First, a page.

November 3, 2013: I had not planned on putting up a new blog today – but after reading this piece in the New York Times “Week in Review” section this morning by Mark R. Rank, a professor of social welfare at Washington University, I wanted to share it. The article basically takes on the myths associated with poverty, concluding that “Poverty is ultimately a result of failings at economic and political levels rather than individual shortcomings.” Here is just a sampling:
Few topics in American society have more myths and stereotypes surrounding them than poverty, misconceptions that distort both our politics and our domestic policy making…. They include the notion that poverty affects a relatively small number of Americans, that the poor are impoverished for years at a time, that most of those in poverty live in inner cities, that too much welfare assistance is provided and that poverty is ultimately a result of not working hard enough. Although pervasive, each assumption is flat-out wrong….
Contrary to popular belief, the percentage of the population that directly encounters poverty is exceedingly high. My research indicates that nearly 40 percent of Americans between the ages of 25 and 60 will experience at least one year below the official poverty line during that period ($23,492 for a family of four), and 54 percent will spend a year in poverty or near poverty (below 150 percent of the poverty line). Even more astounding, if we add in related conditions like welfare use, near-poverty and unemployment, four out of five Americans will encounter one or more of these events.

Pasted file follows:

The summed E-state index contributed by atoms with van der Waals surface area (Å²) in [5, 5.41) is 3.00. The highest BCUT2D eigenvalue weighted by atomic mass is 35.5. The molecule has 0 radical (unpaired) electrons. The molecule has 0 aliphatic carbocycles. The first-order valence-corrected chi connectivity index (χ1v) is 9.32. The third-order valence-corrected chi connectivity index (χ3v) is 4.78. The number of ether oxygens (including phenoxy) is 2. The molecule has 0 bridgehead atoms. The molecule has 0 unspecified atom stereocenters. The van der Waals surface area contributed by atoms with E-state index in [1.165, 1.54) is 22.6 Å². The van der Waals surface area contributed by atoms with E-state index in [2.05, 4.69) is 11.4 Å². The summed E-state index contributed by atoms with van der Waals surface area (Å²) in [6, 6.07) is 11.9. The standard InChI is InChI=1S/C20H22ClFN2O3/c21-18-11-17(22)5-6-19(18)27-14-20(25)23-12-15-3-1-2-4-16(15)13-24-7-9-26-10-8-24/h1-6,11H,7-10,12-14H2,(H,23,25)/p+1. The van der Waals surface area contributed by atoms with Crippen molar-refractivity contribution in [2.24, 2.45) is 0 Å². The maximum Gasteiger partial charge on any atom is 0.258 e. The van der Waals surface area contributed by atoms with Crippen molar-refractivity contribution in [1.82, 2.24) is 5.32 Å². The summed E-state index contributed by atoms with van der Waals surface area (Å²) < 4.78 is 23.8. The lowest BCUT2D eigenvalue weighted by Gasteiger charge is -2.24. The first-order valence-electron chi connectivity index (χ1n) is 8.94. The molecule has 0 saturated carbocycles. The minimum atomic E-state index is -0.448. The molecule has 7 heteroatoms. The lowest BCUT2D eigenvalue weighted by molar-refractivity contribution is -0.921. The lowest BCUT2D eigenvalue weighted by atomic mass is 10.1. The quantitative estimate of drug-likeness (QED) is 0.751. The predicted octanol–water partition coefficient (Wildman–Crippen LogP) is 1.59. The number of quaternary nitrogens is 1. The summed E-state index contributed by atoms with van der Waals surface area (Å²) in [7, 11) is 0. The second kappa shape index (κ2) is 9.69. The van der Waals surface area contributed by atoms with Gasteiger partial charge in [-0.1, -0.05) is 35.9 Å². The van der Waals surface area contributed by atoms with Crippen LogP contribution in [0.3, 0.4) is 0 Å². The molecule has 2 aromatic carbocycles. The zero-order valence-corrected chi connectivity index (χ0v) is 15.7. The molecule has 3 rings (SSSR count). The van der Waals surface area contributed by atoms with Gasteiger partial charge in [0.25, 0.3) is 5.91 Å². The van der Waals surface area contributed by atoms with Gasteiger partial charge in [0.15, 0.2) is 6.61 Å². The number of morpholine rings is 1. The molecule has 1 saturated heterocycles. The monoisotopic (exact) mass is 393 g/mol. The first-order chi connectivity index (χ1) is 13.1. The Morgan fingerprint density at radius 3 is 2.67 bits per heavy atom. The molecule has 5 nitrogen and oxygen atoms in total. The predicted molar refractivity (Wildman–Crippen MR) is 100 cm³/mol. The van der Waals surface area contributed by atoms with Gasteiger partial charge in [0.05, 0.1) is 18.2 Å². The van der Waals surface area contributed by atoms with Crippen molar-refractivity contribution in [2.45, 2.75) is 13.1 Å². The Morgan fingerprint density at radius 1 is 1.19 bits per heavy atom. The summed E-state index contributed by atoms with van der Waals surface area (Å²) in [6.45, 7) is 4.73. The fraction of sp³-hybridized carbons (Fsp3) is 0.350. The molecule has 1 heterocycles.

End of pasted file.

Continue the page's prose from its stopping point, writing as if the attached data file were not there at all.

I get what the author is trying to say, and in many ways I have to agree (please read full article: link above). It also seems that empathy for the poor might depend upon one’s own experiences of poverty. While this is certainly not true of the philanthropists who give because they care, I think that much work must be be done by those who have kept silent while the “criminalization of poverty” continues to escalate across the country. Please consider your own experiences through life – or those of family and friends – and then try to answer this question: How do we help bridge the gap between the false perceptions of poverty even of the most liberal among us – and the reality of rungs on the ladder that differ based on one’s race and class?
Tanya Tull, President/CEO – Partnering for Change